Determination of zygosity. All twins were selected from the East Flanders Prospective Twin Study (14). In each twin gestation the fetal membranes were examined and placental morphometry was performed. Placental alkaline phosphatases were assayed by electrophoresis, and umbilical cord blood was used to determine the ABO, Rh, MNSs, Duffy, and Kell blood groups by routine methods. Also DNA restriction fragment length polymorphisms were studied. Zygosity was determined through sequential analysis (50). Unlike-sexed twins and same-sexed dichorionic twins with at least one different genetic marker were classified as dizygotic. Monochorionic twins were classified as monozygotic. The probability of monozygosity based on the genetic markers was calculated for all same-sexed dichorionic twins with identical genetic markers. All dichorionic twins of the same sex and same markers, reaching a probability of monozygosity of 0.90 or more, were considered monozygotic.
Variables. Selection of the performance-related fitness items was based on the factor analytic studies of Simons et al.(43,44) that resulted in the construction of the Eurofit test battery. Five performance-related fitness characteristics were examined: static strength (arm pull), explosive strength (vertical jump), running speed (shuttle run), speed of limb movement (plate tapping), and balance (flamingo balance). The four health-related fitness characteristics were flexibility (sit and reach), trunk strength (leg lifts), functional strength (bent arm hang) (both measures of local muscle endurance), and maximal oxygen uptake ((˙VO2peak) as an indicator of cardiorespiratory fitness) measured during a maximal exercise test on a treadmill. A description of the tests is given in Simons(45) and by Bruce (10) for the treadmill run. The test-retest reliability varied between 0.65 and 0.96(34,45). A fifth fitness component, adiposity, was evaluated by the sum of six skinfold measurements taken at representative sites of the body (biceps, triceps, suprailiacal, subscapular, medial, and lateral calf) according to the procedures described in Simons(45).
Statistical analysis. To determine the relative contribution of genetic and environmental factors on the variation of fitness characteristics, path models were fitted to the data(17,22,32,33). First, some assumptions of these models were tested, including a test for the normal distribution(Shapiro-Wilk test) and significance tests for differences in birth order, zygosity, and gender (by fitting models to the means and covariances of the data by maximum likelihood). Second, maximum likelihood estimates of the correlations between the family members were computed based on the raw data using Mx (31) to apply equality constraints on certain correlations. For example, the correlation between father and first-born twin is expected to be equal to that between father and second-born twin. The ratio of the MZ and DZ correlations for males and females is informative for the parameters to be included in the genetic models.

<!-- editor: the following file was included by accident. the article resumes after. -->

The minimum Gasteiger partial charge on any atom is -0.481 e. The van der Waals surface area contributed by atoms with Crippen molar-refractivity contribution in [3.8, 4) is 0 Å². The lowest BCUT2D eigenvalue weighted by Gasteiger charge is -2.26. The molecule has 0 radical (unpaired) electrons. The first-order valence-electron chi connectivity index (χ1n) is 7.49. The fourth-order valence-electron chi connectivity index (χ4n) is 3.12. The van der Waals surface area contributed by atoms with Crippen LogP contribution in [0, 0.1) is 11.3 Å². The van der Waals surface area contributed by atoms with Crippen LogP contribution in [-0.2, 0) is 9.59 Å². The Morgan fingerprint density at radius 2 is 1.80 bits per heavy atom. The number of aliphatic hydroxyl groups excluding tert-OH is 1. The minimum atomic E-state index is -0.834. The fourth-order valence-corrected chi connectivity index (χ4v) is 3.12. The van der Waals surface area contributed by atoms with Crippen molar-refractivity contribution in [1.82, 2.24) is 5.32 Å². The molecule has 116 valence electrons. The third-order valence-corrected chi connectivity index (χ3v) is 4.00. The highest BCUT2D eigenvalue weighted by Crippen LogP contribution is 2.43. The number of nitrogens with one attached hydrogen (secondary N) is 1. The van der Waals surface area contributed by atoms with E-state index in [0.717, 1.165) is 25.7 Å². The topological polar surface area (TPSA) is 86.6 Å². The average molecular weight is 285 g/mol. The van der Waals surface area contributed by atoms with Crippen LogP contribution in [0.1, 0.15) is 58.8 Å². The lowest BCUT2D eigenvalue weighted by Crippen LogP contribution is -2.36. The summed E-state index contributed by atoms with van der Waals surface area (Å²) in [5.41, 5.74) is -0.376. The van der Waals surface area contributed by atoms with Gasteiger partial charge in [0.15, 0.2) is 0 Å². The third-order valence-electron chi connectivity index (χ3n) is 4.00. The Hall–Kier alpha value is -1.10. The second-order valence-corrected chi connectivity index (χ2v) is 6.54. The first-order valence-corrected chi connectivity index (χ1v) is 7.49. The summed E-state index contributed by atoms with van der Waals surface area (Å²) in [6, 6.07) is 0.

Variance-covariance matrices were used as input statistics for the twin models. The twin-parent design was fitted to the raw data. Mx, a structural modeling equation package (31), was used to compute the goodness of fit of the models and maximum likelihood estimates of the parameters.
In a first analysis only the twin data were used, whereas in the second analysis both the data of twins and their parents were simultaneously entered in the models. We present the twin analyses because 1) the twin models are simple and basic, 2) they can be compared with other twin studies, and 3) they can be compared with the twin-parent findings here. We then present the twin-parent analyses because 1) they give better estimates taking into account assortment and cultural transmission, 2) they offer a test of the twin study assumptions, and 3) they can be compared with other parent-offspring studies. In these linear models the causal paths (between the latent and observed variables) and the correlational paths (between the latent variables) are specified. Possible causes of variation are additive genes (A), dominance (D), common environment (C), specific environment (E), and phenotypic interaction(P).